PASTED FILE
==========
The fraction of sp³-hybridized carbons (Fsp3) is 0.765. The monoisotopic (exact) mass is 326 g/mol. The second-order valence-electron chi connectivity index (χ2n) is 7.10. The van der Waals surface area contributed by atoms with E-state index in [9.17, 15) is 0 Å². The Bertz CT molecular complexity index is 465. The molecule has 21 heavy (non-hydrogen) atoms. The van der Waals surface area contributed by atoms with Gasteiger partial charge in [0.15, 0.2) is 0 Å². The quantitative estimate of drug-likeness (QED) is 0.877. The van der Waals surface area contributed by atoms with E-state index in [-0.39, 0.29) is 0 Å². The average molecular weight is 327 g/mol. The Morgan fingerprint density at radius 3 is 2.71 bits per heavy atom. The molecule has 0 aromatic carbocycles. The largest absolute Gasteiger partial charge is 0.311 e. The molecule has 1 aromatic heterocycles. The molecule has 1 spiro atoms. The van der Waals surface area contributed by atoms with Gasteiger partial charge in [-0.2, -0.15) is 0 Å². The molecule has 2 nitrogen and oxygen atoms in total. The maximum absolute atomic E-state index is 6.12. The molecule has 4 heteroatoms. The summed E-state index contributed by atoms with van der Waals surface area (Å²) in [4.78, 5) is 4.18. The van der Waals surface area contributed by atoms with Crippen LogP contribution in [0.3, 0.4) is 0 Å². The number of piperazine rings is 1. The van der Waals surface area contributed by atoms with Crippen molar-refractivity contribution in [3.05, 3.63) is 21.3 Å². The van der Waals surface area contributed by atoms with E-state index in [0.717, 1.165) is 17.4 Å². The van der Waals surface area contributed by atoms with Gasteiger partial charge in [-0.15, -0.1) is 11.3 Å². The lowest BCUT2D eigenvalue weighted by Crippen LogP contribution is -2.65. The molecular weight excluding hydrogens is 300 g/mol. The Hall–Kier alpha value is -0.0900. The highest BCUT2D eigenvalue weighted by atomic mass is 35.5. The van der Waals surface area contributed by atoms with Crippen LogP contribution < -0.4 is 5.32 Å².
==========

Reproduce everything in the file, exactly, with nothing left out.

The fraction of sp³-hybridized carbons (Fsp3) is 0.765. The monoisotopic (exact) mass is 326 g/mol. The second-order valence-electron chi connectivity index (χ2n) is 7.10. The van der Waals surface area contributed by atoms with E-state index in [9.17, 15) is 0 Å². The Bertz CT molecular complexity index is 465. The molecule has 21 heavy (non-hydrogen) atoms. The van der Waals surface area contributed by atoms with Gasteiger partial charge in [0.15, 0.2) is 0 Å². The quantitative estimate of drug-likeness (QED) is 0.877. The van der Waals surface area contributed by atoms with E-state index in [-0.39, 0.29) is 0 Å². The average molecular weight is 327 g/mol. The Morgan fingerprint density at radius 3 is 2.71 bits per heavy atom. The molecule has 0 aromatic carbocycles. The largest absolute Gasteiger partial charge is 0.311 e. The molecule has 1 aromatic heterocycles. The molecule has 1 spiro atoms. The van der Waals surface area contributed by atoms with Gasteiger partial charge in [-0.2, -0.15) is 0 Å². The molecule has 2 nitrogen and oxygen atoms in total. The maximum absolute atomic E-state index is 6.12. The molecule has 4 heteroatoms. The summed E-state index contributed by atoms with van der Waals surface area (Å²) in [4.78, 5) is 4.18. The van der Waals surface area contributed by atoms with Crippen LogP contribution in [0.3, 0.4) is 0 Å². The number of piperazine rings is 1. The van der Waals surface area contributed by atoms with Crippen molar-refractivity contribution in [3.05, 3.63) is 21.3 Å². The van der Waals surface area contributed by atoms with E-state index in [0.717, 1.165) is 17.4 Å². The van der Waals surface area contributed by atoms with Gasteiger partial charge in [-0.15, -0.1) is 11.3 Å². The lowest BCUT2D eigenvalue weighted by Crippen LogP contribution is -2.65. The molecular weight excluding hydrogens is 300 g/mol. The Hall–Kier alpha value is -0.0900. The highest BCUT2D eigenvalue weighted by atomic mass is 35.5. The van der Waals surface area contributed by atoms with Crippen LogP contribution < -0.4 is 5.32 Å².